Yves here. While Ilargi discusses how a follower of Minsky would predict that QE would end badly, Keynes, a successful speculator, gave more detailed explanation of why low interest rates were a trap in his General Theory. As Nathan Tankus wrote in a 2013 post:
Since Bernanke started talking about “tapering off” Quantitative Easing, the bond markets have freaked out. This is a very logical reaction.
Before last month, it seemed like QE would go on indefinitely. Once that belief was shaken – even in the slightest fashion – everyone ran to the exits. Bernanke and other Federal Reserve economists appear bewildered by this phenomenon. The impression one gets from their follow-up comments is that they wished they could ask bond speculators “did you read the damn speech?” The answer, of course, is no and for good reason.
All investors need to know is the conditions under which QE (and for that matter, the Zero Interest Rate Policy) will be pursued has changed. Now the substantive change may actually be relatively minor, but that’s irrelevant to speculators. The reason is very simple: those holding assets with longer maturities will take huge capital losses with relatively small changes in interest rates (As a reminder: it is basic “bond math” that a change in interest rates send bond prices in the reverse direction. A rise in interest rates makes bond prices fall and a fall in interest rates make bond prices rise). It is better to exit now when those future changes are uncertain then take even more massive losses.
This is the logic behind the actual “liquidity trap” presented by Keynes in his general theory. Specifically, Chapter 15 entitled “The Psychological and Business Incentives To Liquidity.” Here he argues that every fall in the interest rate relative to what is commonly believed to be a “safe” rate increases the “risk of illiquidity”. The the “risk of illiquidity” is the risk of holding an asset not easily convertible into money at “book” value (this also means an asset is more or less “liquid” based on the relative easiness to convert into money “book” value). Further, rather then seeing interest as a return to “waiting”, Keynes argues that it is “a sort of insurance premium to offset the risk of loss on capital account”.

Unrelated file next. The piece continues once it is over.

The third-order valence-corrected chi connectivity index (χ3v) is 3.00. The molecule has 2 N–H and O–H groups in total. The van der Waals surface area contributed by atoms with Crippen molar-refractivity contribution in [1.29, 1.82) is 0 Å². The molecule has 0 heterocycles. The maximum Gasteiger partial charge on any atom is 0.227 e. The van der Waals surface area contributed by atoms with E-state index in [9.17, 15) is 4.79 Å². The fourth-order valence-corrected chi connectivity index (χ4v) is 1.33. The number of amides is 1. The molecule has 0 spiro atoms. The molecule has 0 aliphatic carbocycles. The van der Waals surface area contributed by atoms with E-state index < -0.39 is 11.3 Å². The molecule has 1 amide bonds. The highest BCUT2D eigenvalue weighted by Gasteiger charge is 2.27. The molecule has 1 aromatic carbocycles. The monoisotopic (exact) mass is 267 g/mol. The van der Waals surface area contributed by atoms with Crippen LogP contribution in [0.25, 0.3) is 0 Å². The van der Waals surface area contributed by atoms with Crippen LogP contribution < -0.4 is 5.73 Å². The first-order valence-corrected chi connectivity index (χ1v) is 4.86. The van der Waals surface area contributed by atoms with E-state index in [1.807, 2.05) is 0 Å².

How can one evaluate the uncertainties relative to the “insurance”? By what has been subsequently known as “Keynes’s square rule”.
The square rule was defined by Keynes in this chapter as “an amount equal to the difference between the squares of the old rate of interest and the new” (mathematically represented as Δi = i2 ). If interest rates (at that maturity) are expected to rise faster then a squaring of itself, it means your capital losses (market price of the bond or investment) will fall faster then the increase in the rate of return (and vice versa).
Based on this understanding, a liquidity trap is not a short term rate of interest at zero but a uniform expectation that interest rates will rise to such an extent that the rate of return on a bond or equity won’t preserve your principal and thus a refusal by anyone but the central bank to buy bonds at such a high price (i.e., low interest rate).
Keynes says explicitly in chapter 15 that “what matters is not the absolute level of r but the degree of its divergence from what is considered a fairly safe level of r, having regard to those calculations of probability which are being relied on” (r being the rate of interest). Why this confusion has resulted has many complex historical reasons, not least of which is economists disinterest in actually reading and comprehending what was written more then five years before them…
….if the interest rate rises too fast those “middle-class people” will take much larger losses on the value of many of their assets than they will get back in interest….That is without even taking into account the higher borrowing costs that many would most likely face. Remember also that at such low interests rates “too fast” is actually a very small increase. To go back to Keynes:
If, however, the rate of interest is already as low as 2 per cent., the running yield will only offset a rise in it of as little as 0.04 per cent. per annum. This, indeed, is perhaps the chief obstacle to a fall in the rate of interest to a very low level. Unless reasons are believed to exist why future experience will be very different from past experience, a long-term rate of interest of (say) 2 per cent. leaves more to fear than to hope, and offers, at the same time, a running yield which is only sufficient to offset a very small measure of fear.
The “reason” in our current situation, whether justified or not, was Quantitative Easing. It is quite reasonable for participants to panic once the hope is removed and all that is left is fear. QE was bad policy but once it was done, it could only be ended very gradually. Tapering may prove to be as ad-hoc and inadvisable as QE itself.
By Raúl Ilargi Meijer, editor-in-chief of The Automatic Earth. Originally published at Automatic Earth
Central bankers have promised ad nauseum to keep rates low for long periods of time. And they have delivered. Their claim is that this helps the economy recover, but that is just a silly idea.